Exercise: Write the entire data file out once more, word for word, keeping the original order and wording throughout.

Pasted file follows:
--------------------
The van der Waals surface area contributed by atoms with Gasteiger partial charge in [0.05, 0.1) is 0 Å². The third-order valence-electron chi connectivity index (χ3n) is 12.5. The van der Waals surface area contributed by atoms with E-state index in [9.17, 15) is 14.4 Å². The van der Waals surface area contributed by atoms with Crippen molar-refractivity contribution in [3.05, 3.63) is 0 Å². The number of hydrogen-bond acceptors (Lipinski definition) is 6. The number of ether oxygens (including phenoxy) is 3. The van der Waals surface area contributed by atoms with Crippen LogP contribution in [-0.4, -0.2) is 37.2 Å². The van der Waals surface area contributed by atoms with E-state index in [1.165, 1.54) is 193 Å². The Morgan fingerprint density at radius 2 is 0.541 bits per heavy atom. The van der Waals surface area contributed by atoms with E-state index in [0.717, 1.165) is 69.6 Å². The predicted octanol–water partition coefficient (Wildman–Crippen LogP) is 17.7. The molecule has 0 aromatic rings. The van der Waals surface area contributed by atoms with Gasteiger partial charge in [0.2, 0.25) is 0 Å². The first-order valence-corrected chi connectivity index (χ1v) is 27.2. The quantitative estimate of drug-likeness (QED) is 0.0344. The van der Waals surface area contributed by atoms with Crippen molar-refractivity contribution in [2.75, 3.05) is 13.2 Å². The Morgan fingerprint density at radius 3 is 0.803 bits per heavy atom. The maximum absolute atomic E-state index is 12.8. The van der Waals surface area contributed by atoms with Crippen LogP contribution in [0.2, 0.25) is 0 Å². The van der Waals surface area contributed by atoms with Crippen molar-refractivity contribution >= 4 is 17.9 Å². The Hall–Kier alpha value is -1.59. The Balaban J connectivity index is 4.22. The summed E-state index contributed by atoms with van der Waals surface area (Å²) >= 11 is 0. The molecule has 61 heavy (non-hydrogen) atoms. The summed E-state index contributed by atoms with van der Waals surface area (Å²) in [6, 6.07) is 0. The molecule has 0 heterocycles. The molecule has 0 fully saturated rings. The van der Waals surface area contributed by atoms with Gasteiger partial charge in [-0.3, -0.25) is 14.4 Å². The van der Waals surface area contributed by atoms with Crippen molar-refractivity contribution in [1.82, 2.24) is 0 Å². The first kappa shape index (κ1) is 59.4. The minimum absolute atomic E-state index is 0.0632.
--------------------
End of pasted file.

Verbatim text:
The van der Waals surface area contributed by atoms with Gasteiger partial charge in [0.05, 0.1) is 0 Å². The third-order valence-electron chi connectivity index (χ3n) is 12.5. The van der Waals surface area contributed by atoms with E-state index in [9.17, 15) is 14.4 Å². The van der Waals surface area contributed by atoms with Crippen molar-refractivity contribution in [3.05, 3.63) is 0 Å². The number of hydrogen-bond acceptors (Lipinski definition) is 6. The number of ether oxygens (including phenoxy) is 3. The van der Waals surface area contributed by atoms with Crippen LogP contribution in [-0.4, -0.2) is 37.2 Å². The van der Waals surface area contributed by atoms with E-state index in [1.165, 1.54) is 193 Å². The Morgan fingerprint density at radius 2 is 0.541 bits per heavy atom. The van der Waals surface area contributed by atoms with E-state index in [0.717, 1.165) is 69.6 Å². The predicted octanol–water partition coefficient (Wildman–Crippen LogP) is 17.7. The molecule has 0 aromatic rings. The van der Waals surface area contributed by atoms with Gasteiger partial charge in [0.2, 0.25) is 0 Å². The first-order valence-corrected chi connectivity index (χ1v) is 27.2. The quantitative estimate of drug-likeness (QED) is 0.0344. The van der Waals surface area contributed by atoms with Crippen molar-refractivity contribution in [2.75, 3.05) is 13.2 Å². The Morgan fingerprint density at radius 3 is 0.803 bits per heavy atom. The maximum absolute atomic E-state index is 12.8. The van der Waals surface area contributed by atoms with Crippen LogP contribution in [0.2, 0.25) is 0 Å². The van der Waals surface area contributed by atoms with Crippen molar-refractivity contribution >= 4 is 17.9 Å². The Hall–Kier alpha value is -1.59. The Balaban J connectivity index is 4.22. The summed E-state index contributed by atoms with van der Waals surface area (Å²) >= 11 is 0. The molecule has 61 heavy (non-hydrogen) atoms. The summed E-state index contributed by atoms with van der Waals surface area (Å²) in [6, 6.07) is 0. The molecule has 0 heterocycles. The molecule has 0 fully saturated rings. The van der Waals surface area contributed by atoms with Gasteiger partial charge in [-0.3, -0.25) is 14.4 Å². The van der Waals surface area contributed by atoms with Crippen molar-refractivity contribution in [1.82, 2.24) is 0 Å². The first kappa shape index (κ1) is 59.4. The minimum absolute atomic E-state index is 0.0632.